Simply add fresh or frozen raspberries to your freshly-made raspberry jello. Pour in a baking dish to set. Then, coat with a mix of heavy cream and mini-marshmallows and serve. Delicious.
Grape Jell-O is one of those flavors you either absolutely love or kind of loathe. However, if you like peanut butter and jelly sandwiches, you’ll love this idea: Use peanut butter and grape jello to make sweet jelly ‘slices’ or Jell-O jigglers.
To make these, add unflavored gelatin, peanut butter, and marshmallows to boiling water. Pour into a square dish and allow to set. Make the grape jello as instructed on the packet and pour over the top. Set again, cut, and enjoy as a fun party treat. Kids will absolutely love these.
The Worst Jell-O Flavors
Once upon a time people made some really crazy jelly flavors. We’re talking savory mixes that could be used in jellied salads.
That’s right, for a brief period of time people enjoyed presenting elaborate salad-like dishes to their guests — in jellied form. Below are some of the worst flavors of Jell-O you used to be able to buy. Thankfully, all of these are now discontinued.
It should be noted at this point that there are still some crazy flavors available internationally: The German waldmeister flavor is made from the woodruff herb and tastes herbal and slightly medicinal.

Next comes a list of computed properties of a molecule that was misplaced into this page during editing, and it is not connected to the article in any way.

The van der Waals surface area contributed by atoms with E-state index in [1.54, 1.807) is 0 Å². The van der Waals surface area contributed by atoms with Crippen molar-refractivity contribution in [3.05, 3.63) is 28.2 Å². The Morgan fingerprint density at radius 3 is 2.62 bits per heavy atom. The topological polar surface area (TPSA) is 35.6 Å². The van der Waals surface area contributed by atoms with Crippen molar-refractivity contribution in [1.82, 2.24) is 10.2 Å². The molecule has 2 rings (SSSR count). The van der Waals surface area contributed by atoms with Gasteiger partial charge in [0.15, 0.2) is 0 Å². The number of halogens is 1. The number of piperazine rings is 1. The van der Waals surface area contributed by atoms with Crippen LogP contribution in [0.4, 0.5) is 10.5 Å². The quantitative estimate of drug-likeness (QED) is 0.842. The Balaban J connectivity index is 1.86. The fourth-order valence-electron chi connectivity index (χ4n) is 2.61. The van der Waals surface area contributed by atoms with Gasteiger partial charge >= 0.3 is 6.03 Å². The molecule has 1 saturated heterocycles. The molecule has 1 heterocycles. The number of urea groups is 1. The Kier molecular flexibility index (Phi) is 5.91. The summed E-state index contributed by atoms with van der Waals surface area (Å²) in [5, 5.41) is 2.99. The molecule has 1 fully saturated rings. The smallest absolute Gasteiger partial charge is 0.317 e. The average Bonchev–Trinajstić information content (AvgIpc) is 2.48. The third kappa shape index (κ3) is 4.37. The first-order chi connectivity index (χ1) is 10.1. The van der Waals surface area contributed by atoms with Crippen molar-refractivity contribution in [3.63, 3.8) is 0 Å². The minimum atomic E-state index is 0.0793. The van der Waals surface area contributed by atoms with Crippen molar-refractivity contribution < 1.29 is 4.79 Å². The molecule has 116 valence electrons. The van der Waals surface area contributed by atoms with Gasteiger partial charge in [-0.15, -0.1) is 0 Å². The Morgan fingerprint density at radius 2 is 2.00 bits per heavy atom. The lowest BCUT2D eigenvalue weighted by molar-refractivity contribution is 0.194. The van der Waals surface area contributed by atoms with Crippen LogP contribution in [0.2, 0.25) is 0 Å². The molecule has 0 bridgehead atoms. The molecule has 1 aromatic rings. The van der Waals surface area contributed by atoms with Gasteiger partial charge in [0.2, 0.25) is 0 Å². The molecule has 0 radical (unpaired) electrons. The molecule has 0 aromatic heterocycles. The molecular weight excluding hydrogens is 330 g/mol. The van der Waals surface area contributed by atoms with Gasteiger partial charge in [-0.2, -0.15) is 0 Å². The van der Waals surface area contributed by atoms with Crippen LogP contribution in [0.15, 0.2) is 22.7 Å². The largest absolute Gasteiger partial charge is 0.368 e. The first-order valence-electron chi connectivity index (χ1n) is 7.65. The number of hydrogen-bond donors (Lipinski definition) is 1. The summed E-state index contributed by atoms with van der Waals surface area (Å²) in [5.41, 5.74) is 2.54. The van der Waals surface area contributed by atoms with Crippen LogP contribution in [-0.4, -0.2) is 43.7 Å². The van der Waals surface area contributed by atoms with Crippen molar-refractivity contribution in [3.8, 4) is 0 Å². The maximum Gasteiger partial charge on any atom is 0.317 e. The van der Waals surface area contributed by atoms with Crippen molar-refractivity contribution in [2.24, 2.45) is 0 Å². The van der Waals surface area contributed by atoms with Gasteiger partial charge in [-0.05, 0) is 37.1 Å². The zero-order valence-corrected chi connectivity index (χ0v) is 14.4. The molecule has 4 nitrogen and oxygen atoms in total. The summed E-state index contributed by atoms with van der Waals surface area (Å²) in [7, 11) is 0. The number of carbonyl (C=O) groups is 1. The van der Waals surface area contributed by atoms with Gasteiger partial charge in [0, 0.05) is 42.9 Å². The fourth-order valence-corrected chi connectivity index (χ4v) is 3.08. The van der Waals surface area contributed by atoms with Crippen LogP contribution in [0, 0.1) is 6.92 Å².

In Japan, you can get a type of red bean paste jelly. In Mexico, anise-flavored jello is sold and tastes a lot like liquorish.
You read it correctly. There used to be a celery Jell-O flavor. It was used to make elaborate ‘salads’ or encircle them in a band of (fairly disgusting) jelly. There’s not much more to say about this flavor, except thank goodness it no longer exists. The green color alone would be enough to put most people off.
2. Seasoned Tomato
This one actually isn’t as strange as it sounds. Seasoned tomato jello is no longer available today, but was once a fairly popular flavor.
Nowadays, to get a similar effect, you’ll have to follow a recipe for tomato aspic. Fresh tomatoes are added to gelatin, finely-chopped herbs and celery, as well as spices. It’s an old-fashioned recipe, but great alongside mozzarella or fresh bread.
3. Mixed Vegetable